Article Text

Foot-and-mouth disease: the risk for Great Britain after 1992
  1. AI Donaldson and
  2. TR Doel

Abstract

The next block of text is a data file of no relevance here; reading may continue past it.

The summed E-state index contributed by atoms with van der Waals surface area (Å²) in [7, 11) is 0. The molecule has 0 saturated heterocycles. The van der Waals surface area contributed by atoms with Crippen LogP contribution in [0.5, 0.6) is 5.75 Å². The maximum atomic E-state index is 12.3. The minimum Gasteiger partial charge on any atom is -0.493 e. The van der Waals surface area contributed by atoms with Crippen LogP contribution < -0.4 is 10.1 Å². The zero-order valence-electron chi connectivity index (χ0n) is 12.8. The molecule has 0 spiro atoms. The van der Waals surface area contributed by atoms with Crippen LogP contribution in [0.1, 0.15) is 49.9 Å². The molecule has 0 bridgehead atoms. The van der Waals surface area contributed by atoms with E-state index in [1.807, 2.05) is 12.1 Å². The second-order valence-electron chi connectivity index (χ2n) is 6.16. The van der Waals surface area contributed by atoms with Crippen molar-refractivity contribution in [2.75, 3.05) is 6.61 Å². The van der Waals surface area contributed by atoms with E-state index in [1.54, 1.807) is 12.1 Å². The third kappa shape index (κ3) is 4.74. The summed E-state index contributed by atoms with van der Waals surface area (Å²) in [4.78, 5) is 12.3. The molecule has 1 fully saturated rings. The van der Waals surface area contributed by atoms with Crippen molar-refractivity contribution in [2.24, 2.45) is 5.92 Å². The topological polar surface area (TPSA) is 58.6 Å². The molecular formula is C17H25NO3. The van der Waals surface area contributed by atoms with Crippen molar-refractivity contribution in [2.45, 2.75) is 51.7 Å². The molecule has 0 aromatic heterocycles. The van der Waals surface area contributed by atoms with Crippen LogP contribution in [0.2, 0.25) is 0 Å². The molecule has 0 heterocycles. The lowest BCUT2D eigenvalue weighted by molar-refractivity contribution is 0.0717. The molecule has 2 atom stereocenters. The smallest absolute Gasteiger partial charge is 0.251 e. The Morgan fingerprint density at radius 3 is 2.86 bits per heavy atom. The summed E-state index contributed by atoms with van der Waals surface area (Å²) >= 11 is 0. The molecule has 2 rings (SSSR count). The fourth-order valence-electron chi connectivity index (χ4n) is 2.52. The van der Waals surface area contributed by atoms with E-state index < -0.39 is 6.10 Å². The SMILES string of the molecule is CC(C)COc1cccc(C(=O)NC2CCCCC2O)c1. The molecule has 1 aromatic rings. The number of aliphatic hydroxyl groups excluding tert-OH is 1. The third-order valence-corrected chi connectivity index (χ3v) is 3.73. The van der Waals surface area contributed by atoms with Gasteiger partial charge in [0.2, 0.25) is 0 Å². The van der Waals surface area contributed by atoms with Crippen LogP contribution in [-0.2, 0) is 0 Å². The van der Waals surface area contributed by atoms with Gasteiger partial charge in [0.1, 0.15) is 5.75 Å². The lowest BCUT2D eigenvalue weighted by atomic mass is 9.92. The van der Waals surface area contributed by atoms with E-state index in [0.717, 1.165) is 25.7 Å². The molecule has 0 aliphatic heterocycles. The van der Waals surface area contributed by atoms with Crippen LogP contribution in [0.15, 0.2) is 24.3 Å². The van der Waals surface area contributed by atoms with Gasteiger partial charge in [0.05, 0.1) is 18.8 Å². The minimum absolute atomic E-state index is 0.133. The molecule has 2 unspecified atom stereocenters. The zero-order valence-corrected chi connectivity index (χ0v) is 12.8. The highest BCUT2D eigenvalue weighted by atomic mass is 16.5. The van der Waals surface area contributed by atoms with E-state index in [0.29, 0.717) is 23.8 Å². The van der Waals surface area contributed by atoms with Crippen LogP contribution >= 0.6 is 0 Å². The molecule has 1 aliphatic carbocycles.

Mass annual vaccination against foot-and-mouth disease, previously applied by eight member states in the European Community (EC), was progressively phased out during 1990-91. The other four member states (the United Kingdom, Denmark, the Republic of Ireland and Greece) either never have vaccinated or ceased to do so several years ago. The EC should increase its international competitiveness if it maintains its present foot-and-mouth disease-free, non-vaccinating status. Freedom from disease and a harmonised disease control policy will also permit unrestricted movement of livestock and animal products throughout the EC when the single market is completed in 1992. Vaccination against foot-and-mouth disease on continental Europe has greatly reduced the number of outbreaks during the last 30 years and this reduction has been of indirect benefit to Great Britain. However, the cessation of vaccination will result in a higher proportion of fully susceptible cattle and in the event of outbreaks will increase the likelihood of the rapid dissemination of virus and increase the risk that the infection will enter Great Britain. The main risks of entry are likely to be associated with live animals in which the disease can be mild or inapparent, ie, sheep and goats, and with airborne virus originating from pigs on the nearby continent especially in Brittany and the Benelux countries where they are present in very high densities.

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